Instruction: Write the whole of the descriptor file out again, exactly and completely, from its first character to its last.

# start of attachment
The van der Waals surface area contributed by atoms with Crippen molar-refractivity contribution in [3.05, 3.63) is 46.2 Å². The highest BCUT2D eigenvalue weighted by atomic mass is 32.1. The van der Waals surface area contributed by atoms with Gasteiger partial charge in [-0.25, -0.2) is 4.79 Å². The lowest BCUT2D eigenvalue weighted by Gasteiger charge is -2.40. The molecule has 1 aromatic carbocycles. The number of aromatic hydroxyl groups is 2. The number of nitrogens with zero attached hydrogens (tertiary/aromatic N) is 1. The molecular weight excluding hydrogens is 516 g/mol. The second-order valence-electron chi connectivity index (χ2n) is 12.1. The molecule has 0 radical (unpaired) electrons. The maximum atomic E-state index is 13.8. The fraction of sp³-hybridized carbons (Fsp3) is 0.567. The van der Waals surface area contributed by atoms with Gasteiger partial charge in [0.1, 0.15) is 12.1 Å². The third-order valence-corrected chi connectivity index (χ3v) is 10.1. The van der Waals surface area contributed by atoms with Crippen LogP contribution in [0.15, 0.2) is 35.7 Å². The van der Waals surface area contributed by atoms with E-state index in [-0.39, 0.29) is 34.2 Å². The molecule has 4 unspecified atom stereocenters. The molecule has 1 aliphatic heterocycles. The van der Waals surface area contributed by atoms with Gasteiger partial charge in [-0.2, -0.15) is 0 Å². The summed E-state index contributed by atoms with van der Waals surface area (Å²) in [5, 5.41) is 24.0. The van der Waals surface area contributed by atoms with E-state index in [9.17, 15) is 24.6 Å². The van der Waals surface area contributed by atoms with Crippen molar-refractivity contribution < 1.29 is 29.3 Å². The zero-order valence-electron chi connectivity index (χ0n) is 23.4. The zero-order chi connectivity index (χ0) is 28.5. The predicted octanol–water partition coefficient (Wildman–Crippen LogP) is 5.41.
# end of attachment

The van der Waals surface area contributed by atoms with Crippen molar-refractivity contribution in [3.05, 3.63) is 46.2 Å². The highest BCUT2D eigenvalue weighted by atomic mass is 32.1. The van der Waals surface area contributed by atoms with Gasteiger partial charge in [-0.25, -0.2) is 4.79 Å². The lowest BCUT2D eigenvalue weighted by Gasteiger charge is -2.40. The molecule has 1 aromatic carbocycles. The number of aromatic hydroxyl groups is 2. The number of nitrogens with zero attached hydrogens (tertiary/aromatic N) is 1. The molecular weight excluding hydrogens is 516 g/mol. The second-order valence-electron chi connectivity index (χ2n) is 12.1. The molecule has 0 radical (unpaired) electrons. The maximum atomic E-state index is 13.8. The fraction of sp³-hybridized carbons (Fsp3) is 0.567. The van der Waals surface area contributed by atoms with Gasteiger partial charge in [0.1, 0.15) is 12.1 Å². The third-order valence-corrected chi connectivity index (χ3v) is 10.1. The van der Waals surface area contributed by atoms with Crippen LogP contribution in [0.15, 0.2) is 35.7 Å². The van der Waals surface area contributed by atoms with E-state index in [-0.39, 0.29) is 34.2 Å². The molecule has 4 unspecified atom stereocenters. The molecule has 1 aliphatic heterocycles. The van der Waals surface area contributed by atoms with Gasteiger partial charge in [-0.2, -0.15) is 0 Å². The summed E-state index contributed by atoms with van der Waals surface area (Å²) in [5, 5.41) is 24.0. The van der Waals surface area contributed by atoms with E-state index in [9.17, 15) is 24.6 Å². The van der Waals surface area contributed by atoms with Crippen molar-refractivity contribution < 1.29 is 29.3 Å². The zero-order valence-electron chi connectivity index (χ0n) is 23.4. The zero-order chi connectivity index (χ0) is 28.5. The predicted octanol–water partition coefficient (Wildman–Crippen LogP) is 5.41.